On the first weekend in April, Maine game wardens responded to two distress calls, one from a hiker who had fallen into the water along the Appalachian Trail in Franklin County, and another from a family who had gotten lost on Tumbledown Mountain in Weld.

Neither party was prepared for their adventures-turned-bad, and in that way they act as a warning to everyone, from our state and elsewhere, who’ll visit the Maine woods this summer: There’s nothing inherently dangerous about the vast majority of Maine trails. But if you plan to use them, make sure you actually plan.

“Planning is really important,” Game Warden Kyle Hladik, a veteran of numerous wilderness search-and-rescues, told the Editorial Board last week. “Often people just didn’t take the unexpected into account.”

That’s what happened a couple of weeks ago, when neither party had the clothing or gear necessary for the time of year. When things went wrong, they weren’t ready.

After a record-breaking year for visits in 2020, Maine state parks expect another busy year as residents and tourists alike rush to get outside after the long winter, which this year came with COVID too.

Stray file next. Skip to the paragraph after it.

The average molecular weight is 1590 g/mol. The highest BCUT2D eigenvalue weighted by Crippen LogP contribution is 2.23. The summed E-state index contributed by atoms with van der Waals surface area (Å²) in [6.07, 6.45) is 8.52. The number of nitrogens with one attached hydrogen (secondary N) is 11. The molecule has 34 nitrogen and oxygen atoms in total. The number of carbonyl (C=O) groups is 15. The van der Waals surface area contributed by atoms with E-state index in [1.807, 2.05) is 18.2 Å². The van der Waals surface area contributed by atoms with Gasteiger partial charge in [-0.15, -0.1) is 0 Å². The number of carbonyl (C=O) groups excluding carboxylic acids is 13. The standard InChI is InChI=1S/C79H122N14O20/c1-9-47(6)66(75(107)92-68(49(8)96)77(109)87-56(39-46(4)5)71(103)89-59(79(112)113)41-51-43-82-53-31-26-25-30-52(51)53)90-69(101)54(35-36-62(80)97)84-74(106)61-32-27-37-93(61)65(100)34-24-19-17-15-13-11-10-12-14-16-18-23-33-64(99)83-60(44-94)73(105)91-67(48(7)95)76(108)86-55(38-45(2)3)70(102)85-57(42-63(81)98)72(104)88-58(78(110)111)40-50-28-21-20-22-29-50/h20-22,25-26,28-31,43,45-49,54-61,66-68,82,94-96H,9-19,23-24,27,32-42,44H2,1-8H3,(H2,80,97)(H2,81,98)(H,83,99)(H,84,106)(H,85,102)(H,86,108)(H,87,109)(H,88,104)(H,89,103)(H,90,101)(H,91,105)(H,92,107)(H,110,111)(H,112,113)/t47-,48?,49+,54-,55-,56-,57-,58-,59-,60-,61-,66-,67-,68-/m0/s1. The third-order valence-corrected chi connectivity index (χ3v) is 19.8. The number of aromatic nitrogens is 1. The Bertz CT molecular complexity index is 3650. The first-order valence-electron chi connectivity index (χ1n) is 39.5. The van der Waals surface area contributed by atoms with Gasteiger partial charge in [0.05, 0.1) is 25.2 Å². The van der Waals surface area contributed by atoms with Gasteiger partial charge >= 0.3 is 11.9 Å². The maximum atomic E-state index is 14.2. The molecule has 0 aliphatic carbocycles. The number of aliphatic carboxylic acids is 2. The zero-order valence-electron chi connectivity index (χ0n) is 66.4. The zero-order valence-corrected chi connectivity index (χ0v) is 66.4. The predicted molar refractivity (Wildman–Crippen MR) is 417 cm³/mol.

People should not hesitate to enjoy the Maine outdoors to the extent their experience and ability allows, Hladik said. They just need to keep a few things in mind.


First, tell someone where you’re going, which narrows down your location in case of a search.

Also, know your route and what conditions to expect. Realize that conditions may change as you go and be ready with food, water, a head lamp, blanket and extra clothing. Sometimes it’s colder than you thought or the hike is taking longer than expected; be prepared to alter your plans in response to conditions if necessary.

“You’ve got to stop and evaluate and decide whether to continue,” Hladik said.

Having a phone with you could save your life — it certainly did for the hiker on the AT, who had just enough coverage to send out a text. He was suffering from hypothermia when rescuers found him.

But, Hladik said, have a backup plan. “What if service was slightly worse and he couldn’t get a text out,” the warden said. “You’ve got to think, what if my phone dies?”

Even if one can contact help, there’s no guarantee that it is nearby. In many Maine hikes, self-reliance is necessary — or can become so very quickly.


Again, that’s no reason not to enjoy the Maine woods, which has offerings for every circumstance and ability level.

But be careful, as some of those hikes hold risks even for an experienced hiker.

As more COVID-exhausted people take to the woods for relief, Western states are finding people ill-equipped for their adventures and over-confident in their abilities to handle what comes their way.

They’re also finding more trash along trails, another result of heavy use.

Hladik says wardens want to avoid either situation this summer in Maine woods.

So make a plan, head out, and leave the place better than you found it.

“People come here because it’s a clean, pristine area,” Hladik said, “and we want them to come back.”

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